Stupid Net Books
by Stevan Alburty

From The Net
May 1996

1996 by Stevan Alburty
    All rights reserved.




Fiction, serious fiction, is clinically dead, or so Gore Vidal recently eulogized in the New York Review of Books. "Few people read fiction of any kind," he moans, "other than what those chains of book shops in the bright malls of America feel that the mallsters are capable of grasping." That's a gloomy prognosis, even from Gore Vidal.

As a lover of dense, industrial-strength fiction, I decided to find out what may be replacing my favorite art form in the minds and wallets of the American public. People, after all, are still buying books - $9.5 billion worth in the U.S. in 1994 alone. The book "superstore" has become a ubiquitous part of the retailing landscape. There are four, count `em, four Barnes & Noble stores within a mile radius of my apartment in New York. Not long ago, I surveyed them to see what, if America has indeed forsaken fiction, it is selecting in its stead.

It seems as if a good portion of the country is buying books about the Net. For an industry that brags of its bits and bytes, the computer business, specifically that segment devoted to the Internet and the World Wide Web, seems to be churning out its fair share of ink-on-paper. The bookstore shelves are groaning with volumes on everything from simply navigating the Internet and the various online services to setting up your own web server.

Many of them are workmanlike and well-designed. But how, I wondered, do they stack up as literature? Can Spinning the Web compete with Charlotte's Web? Is Moby Dick just so much tunafish when compared to Internet for Cats? In my overview of the Net-enthusiasts publishing category, I found a few odd books, and I do not use that word in the numerical sense, that made me want to run home, crawl into bed and pull the bookcovers up over my head.

Not surprisingly, Internet dating and Internet sex seem to be topics of some electricity. Here, authors appear to like their sex books like they like their interfaces - graphical. Love Online, Love Bytes and Throbbing Modems progressively outdo each other in the rush to titular titillation. And in this year of the Primary Colors phenomenon, the computer category has its own "Anonymous." "Rexxxxxx," an author who literarily parades around in nothing more his handle, has published the steamy Modem Love: Your Step By Step Guide to Sex on the Information Superhighway. The text of the book is primarily nothing more than the raw, and I mean raw, transcripts of Rexxxxxx's online sex-chat sessions. Rexxxxxx seems to climax, narratively speaking, a wee bit prematurely, for on page one he and one of his cyberpartners are already heavily engaged in some sibilant ribaldry:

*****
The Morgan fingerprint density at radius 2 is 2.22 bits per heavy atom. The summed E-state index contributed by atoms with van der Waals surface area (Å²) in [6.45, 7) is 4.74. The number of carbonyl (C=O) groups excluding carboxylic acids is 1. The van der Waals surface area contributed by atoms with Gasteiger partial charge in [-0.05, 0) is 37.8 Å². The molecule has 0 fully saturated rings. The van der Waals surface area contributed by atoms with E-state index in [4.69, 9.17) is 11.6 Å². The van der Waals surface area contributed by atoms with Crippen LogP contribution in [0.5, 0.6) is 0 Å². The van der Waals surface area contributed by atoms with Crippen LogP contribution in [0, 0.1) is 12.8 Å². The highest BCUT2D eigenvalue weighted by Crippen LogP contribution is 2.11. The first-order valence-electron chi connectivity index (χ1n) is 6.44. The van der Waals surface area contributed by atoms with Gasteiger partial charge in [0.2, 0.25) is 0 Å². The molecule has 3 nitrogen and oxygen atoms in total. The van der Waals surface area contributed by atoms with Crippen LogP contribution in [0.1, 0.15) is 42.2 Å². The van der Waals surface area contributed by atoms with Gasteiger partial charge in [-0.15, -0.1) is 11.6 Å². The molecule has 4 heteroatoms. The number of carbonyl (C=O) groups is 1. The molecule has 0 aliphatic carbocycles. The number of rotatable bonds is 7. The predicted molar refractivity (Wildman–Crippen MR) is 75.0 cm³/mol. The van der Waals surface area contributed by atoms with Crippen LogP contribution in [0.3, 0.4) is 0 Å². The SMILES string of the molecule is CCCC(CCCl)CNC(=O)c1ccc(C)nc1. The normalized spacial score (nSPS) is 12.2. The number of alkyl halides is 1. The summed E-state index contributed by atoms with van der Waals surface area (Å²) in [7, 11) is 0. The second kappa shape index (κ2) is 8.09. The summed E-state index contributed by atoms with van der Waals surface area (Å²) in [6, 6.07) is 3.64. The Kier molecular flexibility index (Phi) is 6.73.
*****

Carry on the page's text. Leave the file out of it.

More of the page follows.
REXXXXXX: I move with you now, matching your every thrust ...

Well, that sort of dialogue certainly gives Moby Dick a run for the money, unless one considers "Call me Ishmael" a pick-up line.

The "Dummies" series of books is this close to wearing out its welcome. You've seen a hundred of them - Personal Finance for Dummies, Auto Repair for Dummies, Wine for Dummies - even (oh Lord, here too?) Sex for Dummies, although I must confess I'm somewhat curious about what sort of remedial instructions this topic invites. The Internet and online services category has not escaped the publisher's recursive iterations - we have Netscape for Dummies, Unix for Dummies, TCP/IP for Dummies etc. But I ask you, doesn't the title Prodigy for Dummies seem somewhat redundant?

Only one topic outranks sex in the libidinal hard drives of Net-book authors - money. Fortune hunters line the shoulders of the Information Superhighway, each of them waving a quick-buck book at the passing traffic - Marketing on the Internet, Making Money on the Internet, Doing More Business on the Internet. All of these are pikers compared to the emphatic How to Make a FORTUNE on the Information Superhighway by the Niccolo; and Niccolina Machiavelli of the Internet, Laurence Canter and Martha Siegel. These two Arizona attorneys once flooded a few thousand newsgroups with their commercial message, resulting in 25,000 customer inquiries and a number of death threats from some Net citizens who were outraged by their cheek.

Are they repentant and contrite? Not on your mouse pad. They're out to show everybody else how they, too, can spam their way to success. "The only ethics you should adopt as you pursue wealth on the I-way," they write, "are those dictated by the religious faith you have chosen to follow and your own good conscience." They use the words "geek" and "nerd" pejoratively, and offer advice which comes from the Domain of Duh, such as "typing is the most important skill needed to work with a computer."

Just as writing, Larry and Martha, is the most important skill needed to produce a book.